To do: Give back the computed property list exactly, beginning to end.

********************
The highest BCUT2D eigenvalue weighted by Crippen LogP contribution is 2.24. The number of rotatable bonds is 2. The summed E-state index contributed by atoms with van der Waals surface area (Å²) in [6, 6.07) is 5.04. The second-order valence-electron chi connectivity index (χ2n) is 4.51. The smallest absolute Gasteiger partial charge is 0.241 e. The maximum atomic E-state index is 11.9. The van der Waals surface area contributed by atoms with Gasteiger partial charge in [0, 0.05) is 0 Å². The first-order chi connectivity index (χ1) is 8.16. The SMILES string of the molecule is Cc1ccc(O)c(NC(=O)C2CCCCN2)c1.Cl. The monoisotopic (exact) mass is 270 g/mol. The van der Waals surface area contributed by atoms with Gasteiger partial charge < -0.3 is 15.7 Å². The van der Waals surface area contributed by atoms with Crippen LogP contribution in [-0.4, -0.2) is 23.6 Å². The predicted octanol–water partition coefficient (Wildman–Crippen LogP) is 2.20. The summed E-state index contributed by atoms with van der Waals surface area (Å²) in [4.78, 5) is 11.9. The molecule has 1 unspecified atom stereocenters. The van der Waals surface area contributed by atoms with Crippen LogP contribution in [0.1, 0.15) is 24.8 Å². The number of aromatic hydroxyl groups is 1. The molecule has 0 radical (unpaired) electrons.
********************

The highest BCUT2D eigenvalue weighted by Crippen LogP contribution is 2.24. The number of rotatable bonds is 2. The summed E-state index contributed by atoms with van der Waals surface area (Å²) in [6, 6.07) is 5.04. The second-order valence-electron chi connectivity index (χ2n) is 4.51. The smallest absolute Gasteiger partial charge is 0.241 e. The maximum atomic E-state index is 11.9. The van der Waals surface area contributed by atoms with Gasteiger partial charge in [0, 0.05) is 0 Å². The first-order chi connectivity index (χ1) is 8.16. The SMILES string of the molecule is Cc1ccc(O)c(NC(=O)C2CCCCN2)c1.Cl. The monoisotopic (exact) mass is 270 g/mol. The van der Waals surface area contributed by atoms with Gasteiger partial charge < -0.3 is 15.7 Å². The van der Waals surface area contributed by atoms with Crippen LogP contribution in [-0.4, -0.2) is 23.6 Å². The predicted octanol–water partition coefficient (Wildman–Crippen LogP) is 2.20. The summed E-state index contributed by atoms with van der Waals surface area (Å²) in [4.78, 5) is 11.9. The molecule has 1 unspecified atom stereocenters. The van der Waals surface area contributed by atoms with Crippen LogP contribution in [0.1, 0.15) is 24.8 Å². The number of aromatic hydroxyl groups is 1. The molecule has 0 radical (unpaired) electrons.